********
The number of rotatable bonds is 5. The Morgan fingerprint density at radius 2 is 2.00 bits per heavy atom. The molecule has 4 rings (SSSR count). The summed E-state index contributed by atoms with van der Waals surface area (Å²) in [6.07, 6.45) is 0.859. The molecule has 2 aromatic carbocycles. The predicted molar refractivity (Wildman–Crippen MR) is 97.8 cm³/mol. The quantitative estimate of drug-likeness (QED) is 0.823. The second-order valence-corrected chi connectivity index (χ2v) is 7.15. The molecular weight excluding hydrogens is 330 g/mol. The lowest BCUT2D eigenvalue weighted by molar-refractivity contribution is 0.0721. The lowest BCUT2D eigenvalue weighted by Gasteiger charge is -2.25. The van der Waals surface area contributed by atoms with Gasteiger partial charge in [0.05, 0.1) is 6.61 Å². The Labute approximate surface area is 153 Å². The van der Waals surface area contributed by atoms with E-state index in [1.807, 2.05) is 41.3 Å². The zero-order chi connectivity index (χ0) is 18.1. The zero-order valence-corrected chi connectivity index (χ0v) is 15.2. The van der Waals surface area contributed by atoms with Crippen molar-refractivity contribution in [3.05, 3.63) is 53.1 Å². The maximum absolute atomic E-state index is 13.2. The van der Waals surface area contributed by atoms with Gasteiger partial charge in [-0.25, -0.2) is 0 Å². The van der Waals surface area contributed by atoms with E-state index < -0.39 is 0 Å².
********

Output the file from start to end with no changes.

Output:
The number of rotatable bonds is 5. The Morgan fingerprint density at radius 2 is 2.00 bits per heavy atom. The molecule has 4 rings (SSSR count). The summed E-state index contributed by atoms with van der Waals surface area (Å²) in [6.07, 6.45) is 0.859. The molecule has 2 aromatic carbocycles. The predicted molar refractivity (Wildman–Crippen MR) is 97.8 cm³/mol. The quantitative estimate of drug-likeness (QED) is 0.823. The second-order valence-corrected chi connectivity index (χ2v) is 7.15. The molecular weight excluding hydrogens is 330 g/mol. The lowest BCUT2D eigenvalue weighted by molar-refractivity contribution is 0.0721. The lowest BCUT2D eigenvalue weighted by Gasteiger charge is -2.25. The van der Waals surface area contributed by atoms with Gasteiger partial charge in [0.05, 0.1) is 6.61 Å². The Labute approximate surface area is 153 Å². The van der Waals surface area contributed by atoms with E-state index in [1.807, 2.05) is 41.3 Å². The zero-order chi connectivity index (χ0) is 18.1. The zero-order valence-corrected chi connectivity index (χ0v) is 15.2. The van der Waals surface area contributed by atoms with Crippen molar-refractivity contribution in [3.05, 3.63) is 53.1 Å². The maximum absolute atomic E-state index is 13.2. The van der Waals surface area contributed by atoms with Gasteiger partial charge in [-0.25, -0.2) is 0 Å². The van der Waals surface area contributed by atoms with E-state index < -0.39 is 0 Å².